The Russian navy is racing against time to rescue the seven crew of a deep-sea diving vessel trapped on the ocean floor in the Russian Far East.
The Priz submersible got caught in a fishing net and sank to a depth of 190m (620ft) off the Kamchatka peninsula on Thursday, officials say.
Russian ships are sweeping the area to try and free the submarine and the US, Britain and Japan are sending help.
A navy spokesman said the sailors had enough air for only another 24 hours.
Earlier Russian officials had said the sailors might have up to another four days' supply.
Capt Igor Dygalo told Russian television the crew had been told to keep physical activity to a minimum and wear standard issue outfits to keep warm.
But he said "there was no panic on board".
Earlier, he said: "There is air remaining on the underwater apparatus for a day - one day."
While two Russian ships were sweeping the seabed in an attempt to cut the net caught around the propeller, the US, Britain and Japan were mobilising their vessels.
Japanese officials said four vessels carrying rescue equipment were on their way, but would take at least three to four days to reach the site.
Maximum speed: 3.3 knots
Maximum depth: 1,000m
Air supply: 120 hours
The US navy said a Super Scorpio unmanned vessel was being flown out from San Diego on Friday morning Pacific time (late afternoon GMT).
Once in Russia, it would be loaded onto a Russian ship and taken to the site.
Britain is also sending a naval Scorpio vessel from Scotland's Prestwick airport on Friday night aboard a Royal Air Force Boeing C-17 transport plane.
It is due to arrive at Petropavlovsk-Kamchatsky at 0500 Moscow time (0100GMT) on Saturday, a British embassy spokesman in Moscow said.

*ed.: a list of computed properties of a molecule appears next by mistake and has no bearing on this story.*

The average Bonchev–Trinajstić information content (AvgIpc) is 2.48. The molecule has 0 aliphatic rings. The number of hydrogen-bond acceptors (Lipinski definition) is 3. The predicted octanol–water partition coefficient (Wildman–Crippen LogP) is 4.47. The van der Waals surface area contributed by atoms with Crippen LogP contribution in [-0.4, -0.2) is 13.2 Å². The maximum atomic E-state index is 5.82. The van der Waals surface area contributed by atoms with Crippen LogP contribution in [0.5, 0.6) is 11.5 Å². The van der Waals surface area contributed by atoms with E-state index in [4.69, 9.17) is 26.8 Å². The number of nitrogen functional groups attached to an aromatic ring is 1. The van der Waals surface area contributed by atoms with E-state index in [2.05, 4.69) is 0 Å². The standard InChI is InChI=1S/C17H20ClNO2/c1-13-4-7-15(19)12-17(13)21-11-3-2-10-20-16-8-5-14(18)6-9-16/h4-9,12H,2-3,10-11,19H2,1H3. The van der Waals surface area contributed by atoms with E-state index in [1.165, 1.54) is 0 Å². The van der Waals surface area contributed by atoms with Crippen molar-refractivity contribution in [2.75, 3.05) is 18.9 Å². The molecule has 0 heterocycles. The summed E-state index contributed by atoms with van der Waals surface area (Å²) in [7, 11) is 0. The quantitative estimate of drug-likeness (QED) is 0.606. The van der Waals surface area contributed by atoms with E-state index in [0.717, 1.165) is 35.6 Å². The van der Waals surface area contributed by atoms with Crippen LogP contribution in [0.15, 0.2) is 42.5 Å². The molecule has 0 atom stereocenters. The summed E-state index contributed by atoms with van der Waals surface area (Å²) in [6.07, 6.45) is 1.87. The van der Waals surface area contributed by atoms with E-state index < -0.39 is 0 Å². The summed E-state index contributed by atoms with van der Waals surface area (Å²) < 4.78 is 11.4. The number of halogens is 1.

Both vessels have remote-controlled arms capable of cutting free the submarine, but it was unclear whether either would make it in time.
Capt Dygalo said that, while they waited for international back-up, "a plan is being drafted relying on our own resources".
"The operation will continue non-stop until a result is reached," he told NTV television.
The stricken submersible, normally used for underwater rescue operations, was taking part in a military exercise when its propeller became entangled in the net on Thursday.
Officials said there was "technical communication" with the sailors, but no voice contact. None is believed to be hurt.
The vessel is too deep to allow the sailors to swim to the surface on their own, and another submersible is needed to release them.
The accident occurred almost exactly five years after the nuclear submarine Kursk sank to the bottom of the Barents Sea after explosions on board.
All 118 men on board died - including some sailors who survived the initial blast but ran out of oxygen.
Russian authorities were sharply criticised for their handling of the crisis.
The AS-28 'Priz' minisub can operate at depths of 1,000m, but 190m is too deep to allow the crew to attempt escape